“I love a rainy night,” Walahfrid Strabo mused in A.D. 838 in a verse epistle to his friend Gottschalk. “It’s such a beautiful sight: I love to feel the rain on my face, taste the rain on my lips in the moonlight shadow.” Here in D.C., we’re too weary of rain to share Walahfrid’s glee—but in with the bluster come bright, blooming links.
Anecdotal Evidence chats up a neighbor with “nothing to think, and little to say.”
First Known When Lost goes home across the shires with a poem by W.S. Graham.
Life is better than art, but Hats & Rabbits knows we tell ourselves otherwise.
Cynthia Haven considers the “bland endeavor” of National Poetry Month.
Dame Eleanor Hull ponders introversion, professorhood, and bonding with students.
Lingwë reads reactions to “Goblin Feet,” an early Tolkien poem.
The Silver Key notes fantasy-based befuddlement from critics who don’t know the genre.
Julie K. Rose posts a beautiful painting: Girl Reading by Peter Vilhelm Ilsted.
Open Letters Monthly has books you can walk on or sleep in.
Dame Nora plays The Sims Medieval.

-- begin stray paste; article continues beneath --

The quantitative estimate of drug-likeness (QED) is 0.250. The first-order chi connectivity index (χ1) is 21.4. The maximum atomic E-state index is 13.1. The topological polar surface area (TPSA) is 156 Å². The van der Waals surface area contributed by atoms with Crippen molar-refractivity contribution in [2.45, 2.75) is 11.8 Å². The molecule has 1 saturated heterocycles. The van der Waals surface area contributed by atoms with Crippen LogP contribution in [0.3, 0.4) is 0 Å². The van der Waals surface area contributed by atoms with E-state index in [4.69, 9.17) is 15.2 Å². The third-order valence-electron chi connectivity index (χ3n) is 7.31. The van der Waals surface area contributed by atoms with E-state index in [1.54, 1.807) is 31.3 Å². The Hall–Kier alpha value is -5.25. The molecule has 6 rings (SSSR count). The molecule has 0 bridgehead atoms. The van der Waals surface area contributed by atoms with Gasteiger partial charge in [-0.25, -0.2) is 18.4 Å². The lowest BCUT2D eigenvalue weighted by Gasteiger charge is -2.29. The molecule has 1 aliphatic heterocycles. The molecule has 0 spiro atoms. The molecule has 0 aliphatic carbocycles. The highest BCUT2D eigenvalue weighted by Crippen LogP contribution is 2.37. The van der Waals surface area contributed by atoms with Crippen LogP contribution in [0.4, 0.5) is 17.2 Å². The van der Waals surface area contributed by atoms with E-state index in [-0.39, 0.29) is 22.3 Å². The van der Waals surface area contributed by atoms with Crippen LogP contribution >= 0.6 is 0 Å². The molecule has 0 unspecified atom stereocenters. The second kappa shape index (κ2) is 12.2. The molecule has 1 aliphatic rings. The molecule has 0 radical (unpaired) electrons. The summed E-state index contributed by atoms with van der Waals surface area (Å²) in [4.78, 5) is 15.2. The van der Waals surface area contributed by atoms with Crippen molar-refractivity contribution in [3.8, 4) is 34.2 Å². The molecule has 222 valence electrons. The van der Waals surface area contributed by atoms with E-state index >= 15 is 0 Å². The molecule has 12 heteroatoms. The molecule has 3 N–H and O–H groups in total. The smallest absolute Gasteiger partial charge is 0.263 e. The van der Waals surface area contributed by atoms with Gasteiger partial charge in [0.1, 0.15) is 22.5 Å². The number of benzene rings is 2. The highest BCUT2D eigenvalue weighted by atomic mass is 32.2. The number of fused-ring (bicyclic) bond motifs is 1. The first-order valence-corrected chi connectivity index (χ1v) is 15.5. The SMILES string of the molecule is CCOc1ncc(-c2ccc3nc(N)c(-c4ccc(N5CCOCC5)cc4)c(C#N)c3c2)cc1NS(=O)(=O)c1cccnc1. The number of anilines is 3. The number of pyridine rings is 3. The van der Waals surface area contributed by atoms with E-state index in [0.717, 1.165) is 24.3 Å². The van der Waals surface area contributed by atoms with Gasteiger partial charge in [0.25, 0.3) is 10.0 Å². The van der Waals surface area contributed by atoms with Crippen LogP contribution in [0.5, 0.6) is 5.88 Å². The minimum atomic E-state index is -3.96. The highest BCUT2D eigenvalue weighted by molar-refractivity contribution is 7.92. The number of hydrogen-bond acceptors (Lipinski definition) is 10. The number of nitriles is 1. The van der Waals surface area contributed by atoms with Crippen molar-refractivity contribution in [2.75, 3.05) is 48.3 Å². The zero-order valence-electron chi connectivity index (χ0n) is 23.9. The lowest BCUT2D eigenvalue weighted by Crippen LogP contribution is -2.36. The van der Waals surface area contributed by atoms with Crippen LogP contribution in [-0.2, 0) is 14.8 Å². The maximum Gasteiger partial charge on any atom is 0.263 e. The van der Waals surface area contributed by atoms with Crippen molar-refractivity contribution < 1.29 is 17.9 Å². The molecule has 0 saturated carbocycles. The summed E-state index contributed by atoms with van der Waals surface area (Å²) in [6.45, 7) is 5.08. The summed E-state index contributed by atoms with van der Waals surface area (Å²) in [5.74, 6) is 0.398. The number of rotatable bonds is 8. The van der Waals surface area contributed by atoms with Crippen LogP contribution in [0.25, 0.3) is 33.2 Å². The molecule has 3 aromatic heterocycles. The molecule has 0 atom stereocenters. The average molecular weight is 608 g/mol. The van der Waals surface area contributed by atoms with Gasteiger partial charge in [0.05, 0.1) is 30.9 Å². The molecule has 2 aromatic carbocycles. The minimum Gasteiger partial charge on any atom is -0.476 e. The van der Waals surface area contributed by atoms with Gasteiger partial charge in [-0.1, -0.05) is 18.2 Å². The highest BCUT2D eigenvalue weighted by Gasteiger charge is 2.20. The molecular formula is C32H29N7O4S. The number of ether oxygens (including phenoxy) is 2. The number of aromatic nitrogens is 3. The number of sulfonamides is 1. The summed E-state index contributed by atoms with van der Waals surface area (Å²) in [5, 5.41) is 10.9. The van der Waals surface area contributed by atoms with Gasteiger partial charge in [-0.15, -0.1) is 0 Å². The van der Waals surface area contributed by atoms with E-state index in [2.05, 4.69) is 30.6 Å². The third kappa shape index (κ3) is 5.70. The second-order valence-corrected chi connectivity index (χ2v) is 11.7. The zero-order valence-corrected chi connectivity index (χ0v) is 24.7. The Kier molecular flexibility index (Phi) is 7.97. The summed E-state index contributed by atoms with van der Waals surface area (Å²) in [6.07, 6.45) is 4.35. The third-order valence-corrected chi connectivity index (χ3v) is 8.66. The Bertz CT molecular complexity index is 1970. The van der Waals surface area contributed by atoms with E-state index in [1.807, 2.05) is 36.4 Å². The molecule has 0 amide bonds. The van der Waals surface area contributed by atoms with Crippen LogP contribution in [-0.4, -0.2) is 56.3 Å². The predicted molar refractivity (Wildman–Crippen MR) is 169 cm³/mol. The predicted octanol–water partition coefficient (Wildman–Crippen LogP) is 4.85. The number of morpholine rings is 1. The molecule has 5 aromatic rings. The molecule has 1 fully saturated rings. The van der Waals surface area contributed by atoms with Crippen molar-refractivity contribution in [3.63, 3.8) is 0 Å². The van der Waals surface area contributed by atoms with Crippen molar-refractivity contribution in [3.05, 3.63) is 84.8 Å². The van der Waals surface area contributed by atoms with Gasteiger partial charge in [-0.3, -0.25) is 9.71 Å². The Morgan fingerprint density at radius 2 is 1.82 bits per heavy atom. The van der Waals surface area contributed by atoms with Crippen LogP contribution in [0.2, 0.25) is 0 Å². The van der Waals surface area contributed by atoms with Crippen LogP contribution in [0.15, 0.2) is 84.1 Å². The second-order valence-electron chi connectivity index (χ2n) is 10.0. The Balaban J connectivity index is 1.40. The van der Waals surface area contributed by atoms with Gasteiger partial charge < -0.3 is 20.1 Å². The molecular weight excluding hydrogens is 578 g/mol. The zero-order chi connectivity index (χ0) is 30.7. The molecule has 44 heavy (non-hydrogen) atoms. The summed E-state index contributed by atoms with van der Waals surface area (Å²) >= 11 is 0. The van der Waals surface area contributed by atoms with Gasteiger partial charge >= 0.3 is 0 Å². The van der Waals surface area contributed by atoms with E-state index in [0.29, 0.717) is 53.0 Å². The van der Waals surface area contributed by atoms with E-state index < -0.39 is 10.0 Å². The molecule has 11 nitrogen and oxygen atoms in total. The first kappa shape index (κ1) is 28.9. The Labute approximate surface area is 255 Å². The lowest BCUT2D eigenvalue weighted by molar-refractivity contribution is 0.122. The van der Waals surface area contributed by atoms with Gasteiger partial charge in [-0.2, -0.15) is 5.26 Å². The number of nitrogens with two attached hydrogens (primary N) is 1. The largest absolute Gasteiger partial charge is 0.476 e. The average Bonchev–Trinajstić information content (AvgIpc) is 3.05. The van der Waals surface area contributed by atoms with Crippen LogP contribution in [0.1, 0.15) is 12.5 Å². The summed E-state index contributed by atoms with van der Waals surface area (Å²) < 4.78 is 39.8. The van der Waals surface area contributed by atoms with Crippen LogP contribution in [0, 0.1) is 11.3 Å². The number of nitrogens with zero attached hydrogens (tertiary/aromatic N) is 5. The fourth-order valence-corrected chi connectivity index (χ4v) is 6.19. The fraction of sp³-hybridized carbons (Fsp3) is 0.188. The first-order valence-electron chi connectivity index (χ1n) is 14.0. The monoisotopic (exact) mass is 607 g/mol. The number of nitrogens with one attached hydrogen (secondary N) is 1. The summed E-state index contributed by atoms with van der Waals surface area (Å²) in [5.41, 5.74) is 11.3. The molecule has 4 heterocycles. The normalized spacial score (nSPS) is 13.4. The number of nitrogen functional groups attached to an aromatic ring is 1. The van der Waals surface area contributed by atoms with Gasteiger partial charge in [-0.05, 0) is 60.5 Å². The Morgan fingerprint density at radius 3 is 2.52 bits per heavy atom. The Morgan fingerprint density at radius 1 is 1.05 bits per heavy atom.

Jesse Freedman likes the academic novel Stoner.
Ferule and Fescue asks why there isn’t more Protestantism on American television.
Bill Blackbeard, comic-strip archivist extraordinaire, has died.
Ephemeral New York notes the photography of Saul Leiter.
If you’re into royal weddings, the World of Royalty blog is all over it.
Lost Fort visits Norway, with characteristically lovely photos.
As a Linguist remembers expat life in Istanbul.
If you’ve visited Iceland, you’ll recognize the view from this Reykjavik webcam.
3 thoughts on ““I need a phone call, I need a raincoat…””
And Strabo was reincarnated repeatedly over the following centuries, before finally hitting it big in the 1980s, as Eddie Rabbitt.
Pete: My hope has long been that one of my…creative attributions will catch the idea of a plagiarist, and that much amusement will ensue…
“Goblin Feet” rocks. I don’t care what anyone, including the self-deprecating Tolkien, says. Tolkien was a true linguist with a great ear for the musicality of language. Nothing wrong with a little poetic fun.